Quantcast

District 202 approves $206.8 million 2020 property tax levy

12/16/2020, 3:35 p.m.
Thetimesweekly.com District 202 will ask the Will and Kendall County clerks for $206,805,665 in local property taxes (including bond and ...

Thetimesweekly.com

District 202 will ask the Will and Kendall County clerks for $206,805,665 in local property taxes (including bond and interest) through the district’s 2020 levy – about $5.1 million or 2.5 percent more than last year’s levy.

The District 202 Board of Education approved the new levy at its December 14, 2020 regular meeting.

District officials expect the district’s total tax rate to fall from $5.35 per $100 of equalized assessed value (EAV) this year, to about $5.26 per $100 of EAV thanks to rising property values, and conservative budgeting.

This will be the sixth straight year the district’s anticipated tax rate is expected to drop. The district’s tax rate has fallen 16 percent since 2014-15 when it reached $6.26.

The actual tax rate cannot be determined until after the district’s EAV is finalized early next year.

The tax levy is the school district’s official request for its share of local property taxes. The tax extension is the amount of local taxes the district receives from the counties it serves. The official extension will be calculated after the district’s final equalized assessed value is set next April.

The approved 2020 levy request is about 5 percent higher than the 2019 extension of $196.9 million (including bond and interest).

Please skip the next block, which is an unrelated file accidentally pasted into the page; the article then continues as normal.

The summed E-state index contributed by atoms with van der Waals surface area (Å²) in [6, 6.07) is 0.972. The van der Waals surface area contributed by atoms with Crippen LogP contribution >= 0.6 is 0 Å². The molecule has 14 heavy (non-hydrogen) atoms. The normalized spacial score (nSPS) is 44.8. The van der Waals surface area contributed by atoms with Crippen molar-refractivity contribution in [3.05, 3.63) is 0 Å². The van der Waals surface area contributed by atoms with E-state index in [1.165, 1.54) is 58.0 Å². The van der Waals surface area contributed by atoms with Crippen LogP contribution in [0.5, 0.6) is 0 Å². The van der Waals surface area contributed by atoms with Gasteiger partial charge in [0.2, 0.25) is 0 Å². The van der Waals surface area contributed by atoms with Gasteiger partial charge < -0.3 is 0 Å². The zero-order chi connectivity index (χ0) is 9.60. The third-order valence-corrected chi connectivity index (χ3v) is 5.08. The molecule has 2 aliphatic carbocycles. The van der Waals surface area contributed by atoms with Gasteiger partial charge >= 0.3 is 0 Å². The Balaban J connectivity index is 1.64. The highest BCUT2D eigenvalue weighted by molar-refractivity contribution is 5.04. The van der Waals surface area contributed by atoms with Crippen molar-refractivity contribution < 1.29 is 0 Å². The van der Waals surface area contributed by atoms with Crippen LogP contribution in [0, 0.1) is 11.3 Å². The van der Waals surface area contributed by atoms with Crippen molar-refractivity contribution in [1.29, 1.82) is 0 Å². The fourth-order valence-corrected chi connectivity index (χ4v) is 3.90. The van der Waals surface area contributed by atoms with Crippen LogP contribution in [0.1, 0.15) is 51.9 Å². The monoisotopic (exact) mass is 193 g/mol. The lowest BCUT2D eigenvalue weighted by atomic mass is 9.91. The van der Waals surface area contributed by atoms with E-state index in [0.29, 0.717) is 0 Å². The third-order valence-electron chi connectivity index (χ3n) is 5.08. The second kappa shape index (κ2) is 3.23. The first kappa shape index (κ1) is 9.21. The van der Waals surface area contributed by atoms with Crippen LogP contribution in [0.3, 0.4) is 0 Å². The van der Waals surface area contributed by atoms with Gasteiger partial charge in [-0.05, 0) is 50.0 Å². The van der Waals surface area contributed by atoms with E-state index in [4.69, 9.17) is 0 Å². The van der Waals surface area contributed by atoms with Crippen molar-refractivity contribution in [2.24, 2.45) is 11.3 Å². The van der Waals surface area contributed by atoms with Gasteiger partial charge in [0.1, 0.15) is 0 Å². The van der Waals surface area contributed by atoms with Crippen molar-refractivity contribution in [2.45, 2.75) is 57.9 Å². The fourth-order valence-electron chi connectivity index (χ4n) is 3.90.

Although the approved 2020 levy is 5 percent higher than last year’s extension, district officials expect this year’s actual tax extension to be only about 2.3 percent higher than last year’s extension.

Governments routinely request more money than is needed to ensure that they capture their full share of taxes. This process is called a “balloon levy.” If governments ask for less than what they ultimately are due, they lose any funds greater than what was requested.

The state tax cap law limits the amount of new revenues the district can levy each year to either the Consumer Price Index (CPI) or 5 percent, whichever is less. For the 2020 levy, the CPI will be 2.3 percent.

Therefore, when the levy process is complete District 202 will be able to increase its local property tax revenues by only 2.3 percent (plus the value of new construction). New property values can fluctuate between now and when final numbers are received. In addition, the economy continues to show signs of slow improvement.

Of the total amount of the approved 2020 levy, about $177.7 million, or about 86 percent will go to the districts’ operating funds -- Education, Operations and Maintenance, Transportation, Working Cash, Illinois Municipal Employees Retirement Fund, Special Education and Tort.